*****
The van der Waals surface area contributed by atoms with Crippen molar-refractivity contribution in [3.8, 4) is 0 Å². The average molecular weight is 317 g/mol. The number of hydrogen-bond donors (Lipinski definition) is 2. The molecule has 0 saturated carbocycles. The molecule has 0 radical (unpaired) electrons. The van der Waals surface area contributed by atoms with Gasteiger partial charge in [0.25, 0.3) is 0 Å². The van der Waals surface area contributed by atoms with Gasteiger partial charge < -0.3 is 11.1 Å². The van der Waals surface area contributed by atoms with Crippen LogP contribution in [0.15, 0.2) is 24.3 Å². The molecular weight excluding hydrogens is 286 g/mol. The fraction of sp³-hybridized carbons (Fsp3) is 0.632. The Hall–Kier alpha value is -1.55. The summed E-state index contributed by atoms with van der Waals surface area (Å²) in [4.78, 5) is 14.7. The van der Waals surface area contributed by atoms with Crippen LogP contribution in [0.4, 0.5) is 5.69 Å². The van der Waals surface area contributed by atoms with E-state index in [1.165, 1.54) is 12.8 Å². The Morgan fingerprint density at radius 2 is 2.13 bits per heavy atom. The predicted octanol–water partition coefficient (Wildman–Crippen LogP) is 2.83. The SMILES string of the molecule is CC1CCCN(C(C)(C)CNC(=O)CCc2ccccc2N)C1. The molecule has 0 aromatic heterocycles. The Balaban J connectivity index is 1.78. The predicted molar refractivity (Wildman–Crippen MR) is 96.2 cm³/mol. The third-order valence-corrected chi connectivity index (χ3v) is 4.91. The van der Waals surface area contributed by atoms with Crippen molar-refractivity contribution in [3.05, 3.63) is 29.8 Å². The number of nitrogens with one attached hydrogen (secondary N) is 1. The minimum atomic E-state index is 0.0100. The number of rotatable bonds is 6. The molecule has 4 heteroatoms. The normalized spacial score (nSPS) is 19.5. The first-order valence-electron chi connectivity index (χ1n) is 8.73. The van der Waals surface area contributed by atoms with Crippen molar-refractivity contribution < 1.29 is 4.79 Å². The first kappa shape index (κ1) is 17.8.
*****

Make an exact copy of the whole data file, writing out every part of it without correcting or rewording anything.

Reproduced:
The van der Waals surface area contributed by atoms with Crippen molar-refractivity contribution in [3.8, 4) is 0 Å². The average molecular weight is 317 g/mol. The number of hydrogen-bond donors (Lipinski definition) is 2. The molecule has 0 saturated carbocycles. The molecule has 0 radical (unpaired) electrons. The van der Waals surface area contributed by atoms with Gasteiger partial charge in [0.25, 0.3) is 0 Å². The van der Waals surface area contributed by atoms with Gasteiger partial charge < -0.3 is 11.1 Å². The van der Waals surface area contributed by atoms with Crippen LogP contribution in [0.15, 0.2) is 24.3 Å². The molecular weight excluding hydrogens is 286 g/mol. The fraction of sp³-hybridized carbons (Fsp3) is 0.632. The Hall–Kier alpha value is -1.55. The summed E-state index contributed by atoms with van der Waals surface area (Å²) in [4.78, 5) is 14.7. The van der Waals surface area contributed by atoms with Crippen LogP contribution in [0.4, 0.5) is 5.69 Å². The van der Waals surface area contributed by atoms with E-state index in [1.165, 1.54) is 12.8 Å². The Morgan fingerprint density at radius 2 is 2.13 bits per heavy atom. The predicted octanol–water partition coefficient (Wildman–Crippen LogP) is 2.83. The SMILES string of the molecule is CC1CCCN(C(C)(C)CNC(=O)CCc2ccccc2N)C1. The molecule has 0 aromatic heterocycles. The Balaban J connectivity index is 1.78. The predicted molar refractivity (Wildman–Crippen MR) is 96.2 cm³/mol. The third-order valence-corrected chi connectivity index (χ3v) is 4.91. The van der Waals surface area contributed by atoms with Crippen molar-refractivity contribution in [3.05, 3.63) is 29.8 Å². The number of nitrogens with one attached hydrogen (secondary N) is 1. The minimum atomic E-state index is 0.0100. The number of rotatable bonds is 6. The molecule has 4 heteroatoms. The normalized spacial score (nSPS) is 19.5. The first-order valence-electron chi connectivity index (χ1n) is 8.73. The van der Waals surface area contributed by atoms with Crippen molar-refractivity contribution < 1.29 is 4.79 Å². The first kappa shape index (κ1) is 17.8.